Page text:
The annual broadcast upfronts week has wrapped, as the networks spent four days wooing buyers with their new schedules, lots of impressive-sounding stats (some figures were more accurate than others) and, most importantly, open bars and buffets. And while each company made distinctive pitches in an effort to grab the biggest slice of the upfront pie, several universal themes emerged from the week—and not just that everyone had the same idea to incorporate Hamilton (the Broadway musical was mentioned during four different events and inspired three musical numbers). The biggest trends that emerged:
Down with digital
While the networks took a few swipes at one another, they each saved their heaviest artillery for digital video companies like Facebook and YouTube, which had just spent the two weeks of NewFronts claiming that more people watch them than broadcast TV. The networks struck back with a vengeance. Toby Byrne, president of advertising sales, Fox Networks Group, slammed what he termed "nonpremium, subprime video," and noted that "the digital metrics game is rigged." ABC hit hardest with a new study from Accenture Strategy that analyzed marketing spend and return on investment over three years, and found that digital can't match the long-term ROI benefits of advertising on linear TV and its related platforms.
TV is the new movies
Even though Limitless, Minority Report and Rush Hour all failed to score Season 2 renewals this year, the networks picked up even more shows—five in all—based on popular movies: Lethal Weapon and The Exorcist (Fox), Taken (NBC), Training Day (CBS) and Frequency (The CW). "If you have awareness that already exists on the shows, it makes the launching and marketing of those shows easier," said Jennifer Salke, NBC Entertainment president. But CBS Entertainment president Glenn Geller insisted, "I don't think an IP [intellectual property] title has anything to do with the quality of the show … the show has to stand for itself."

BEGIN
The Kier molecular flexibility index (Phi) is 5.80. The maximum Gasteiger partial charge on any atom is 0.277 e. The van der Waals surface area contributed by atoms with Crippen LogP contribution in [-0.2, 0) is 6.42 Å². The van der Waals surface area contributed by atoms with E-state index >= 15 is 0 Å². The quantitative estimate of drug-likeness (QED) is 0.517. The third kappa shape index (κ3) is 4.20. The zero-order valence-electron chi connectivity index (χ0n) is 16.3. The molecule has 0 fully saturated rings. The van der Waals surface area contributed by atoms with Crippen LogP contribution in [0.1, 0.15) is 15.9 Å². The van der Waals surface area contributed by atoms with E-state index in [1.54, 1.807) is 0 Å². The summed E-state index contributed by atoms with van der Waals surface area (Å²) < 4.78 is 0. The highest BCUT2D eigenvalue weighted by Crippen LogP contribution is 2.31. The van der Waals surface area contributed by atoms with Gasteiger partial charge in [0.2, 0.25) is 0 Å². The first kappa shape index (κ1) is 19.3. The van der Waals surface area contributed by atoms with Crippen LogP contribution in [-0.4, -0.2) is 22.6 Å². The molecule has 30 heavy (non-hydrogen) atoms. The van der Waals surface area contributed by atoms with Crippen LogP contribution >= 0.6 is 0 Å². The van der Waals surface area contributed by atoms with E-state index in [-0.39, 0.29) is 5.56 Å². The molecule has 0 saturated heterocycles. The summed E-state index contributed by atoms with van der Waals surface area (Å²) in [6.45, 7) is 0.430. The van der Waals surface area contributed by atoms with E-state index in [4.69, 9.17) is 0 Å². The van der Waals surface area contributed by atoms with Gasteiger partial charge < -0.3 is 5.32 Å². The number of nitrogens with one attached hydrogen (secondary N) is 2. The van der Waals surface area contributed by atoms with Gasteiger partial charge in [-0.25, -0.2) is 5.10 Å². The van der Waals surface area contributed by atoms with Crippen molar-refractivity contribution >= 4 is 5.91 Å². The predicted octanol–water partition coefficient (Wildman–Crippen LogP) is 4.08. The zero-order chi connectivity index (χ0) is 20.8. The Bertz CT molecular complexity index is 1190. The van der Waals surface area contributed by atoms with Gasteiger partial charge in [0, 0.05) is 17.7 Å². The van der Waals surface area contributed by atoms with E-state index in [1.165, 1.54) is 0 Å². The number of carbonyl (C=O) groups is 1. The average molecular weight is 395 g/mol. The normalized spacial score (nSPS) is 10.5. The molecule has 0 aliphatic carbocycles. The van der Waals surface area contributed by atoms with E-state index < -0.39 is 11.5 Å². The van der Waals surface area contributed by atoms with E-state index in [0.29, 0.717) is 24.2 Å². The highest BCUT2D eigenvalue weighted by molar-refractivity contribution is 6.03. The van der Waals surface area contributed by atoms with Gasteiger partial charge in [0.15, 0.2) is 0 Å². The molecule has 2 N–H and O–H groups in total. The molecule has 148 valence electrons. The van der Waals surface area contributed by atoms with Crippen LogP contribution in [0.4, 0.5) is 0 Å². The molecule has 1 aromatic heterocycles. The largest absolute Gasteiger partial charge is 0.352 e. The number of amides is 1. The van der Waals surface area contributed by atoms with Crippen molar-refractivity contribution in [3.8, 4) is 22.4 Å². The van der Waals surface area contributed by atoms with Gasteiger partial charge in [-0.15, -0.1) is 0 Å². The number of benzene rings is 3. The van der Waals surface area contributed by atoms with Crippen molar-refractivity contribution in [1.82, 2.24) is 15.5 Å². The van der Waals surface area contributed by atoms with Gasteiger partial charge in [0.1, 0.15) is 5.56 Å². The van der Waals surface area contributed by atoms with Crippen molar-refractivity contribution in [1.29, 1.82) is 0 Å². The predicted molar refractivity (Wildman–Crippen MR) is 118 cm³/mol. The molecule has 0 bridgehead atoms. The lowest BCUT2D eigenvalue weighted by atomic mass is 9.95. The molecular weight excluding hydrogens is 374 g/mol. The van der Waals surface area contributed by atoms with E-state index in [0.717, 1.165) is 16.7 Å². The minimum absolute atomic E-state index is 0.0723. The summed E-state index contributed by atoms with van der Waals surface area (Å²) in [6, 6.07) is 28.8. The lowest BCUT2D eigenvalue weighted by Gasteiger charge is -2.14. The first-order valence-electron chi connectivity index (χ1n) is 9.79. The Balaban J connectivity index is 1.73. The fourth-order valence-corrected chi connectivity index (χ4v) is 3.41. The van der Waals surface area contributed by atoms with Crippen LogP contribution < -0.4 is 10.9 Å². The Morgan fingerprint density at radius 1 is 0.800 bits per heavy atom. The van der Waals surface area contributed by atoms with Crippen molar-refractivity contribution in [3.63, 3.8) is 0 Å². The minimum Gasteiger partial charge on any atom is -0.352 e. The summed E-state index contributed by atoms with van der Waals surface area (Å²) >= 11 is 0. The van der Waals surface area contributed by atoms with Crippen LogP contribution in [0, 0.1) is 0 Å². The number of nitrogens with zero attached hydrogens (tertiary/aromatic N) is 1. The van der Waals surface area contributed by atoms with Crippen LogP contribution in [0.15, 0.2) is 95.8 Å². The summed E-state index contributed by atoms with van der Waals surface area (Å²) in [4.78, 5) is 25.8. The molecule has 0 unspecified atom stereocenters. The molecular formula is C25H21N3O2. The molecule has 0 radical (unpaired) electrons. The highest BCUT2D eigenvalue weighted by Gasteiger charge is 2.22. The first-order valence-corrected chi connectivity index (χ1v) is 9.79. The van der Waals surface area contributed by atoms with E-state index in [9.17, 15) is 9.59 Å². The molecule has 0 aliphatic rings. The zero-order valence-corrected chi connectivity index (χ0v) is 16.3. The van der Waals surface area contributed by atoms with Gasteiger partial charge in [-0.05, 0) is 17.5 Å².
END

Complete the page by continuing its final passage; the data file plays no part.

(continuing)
Stuck in time
One subgenre tends to dominate each year's pickups—say, Modern Family clones or shows that go behind the scenes of a TV production. This season, there was a run on shows about time travel (or communication across time), with four of them making the cut: dramas Time After Time (ABC), Timeless (NBC) and Frequency (The CW), and comedy Making History (Fox).
CBS, ABC and NBC have each added new comedy nights to their slates, with ABC now airing comedy three nights of the week (Tuesday, Wednesday and Friday, for five hours in total each week). ABC's new entertainment president Channing Dungey said that for her first fall schedule she wanted to include more of "what we do well, which is our signature brand of family comedies" (she added American Housewife and Speechless). The other network president newbie, Geller, wanted to bring more multicams back to CBS this year, which led him to tap Kevin Can Wait, Man With a Plan and The Great Indoors. As for NBC, after several years of struggling to find its comedy identity, "we finally feel like we're in a sweet spot," said Salke, as NBC added The Good Place.
Kiefer Sutherland is back on TV in a big way, as he is involved with two of the best received shows during the upfronts. The actor is executive producing Fox's reboot of his hit series 24, called 24: Legacy, which features a new cast—Fox thinks new lead Corey Hawkins, who steps in for Sutherland, has huge breakout potential—and will debut after Super Bowl LI in February. And he's starring in (and executive producing) what looks to be ABC's strongest series, Designated Survivor, where he plays a cabinet member who becomes president after an attack on the Capitol wipes out every one else in the line of succession. That show, said Dungey, "is perfectly in his sweet spot—and ours."
This story first appeared in the May 23, 2016 issue of Adweek magazine.
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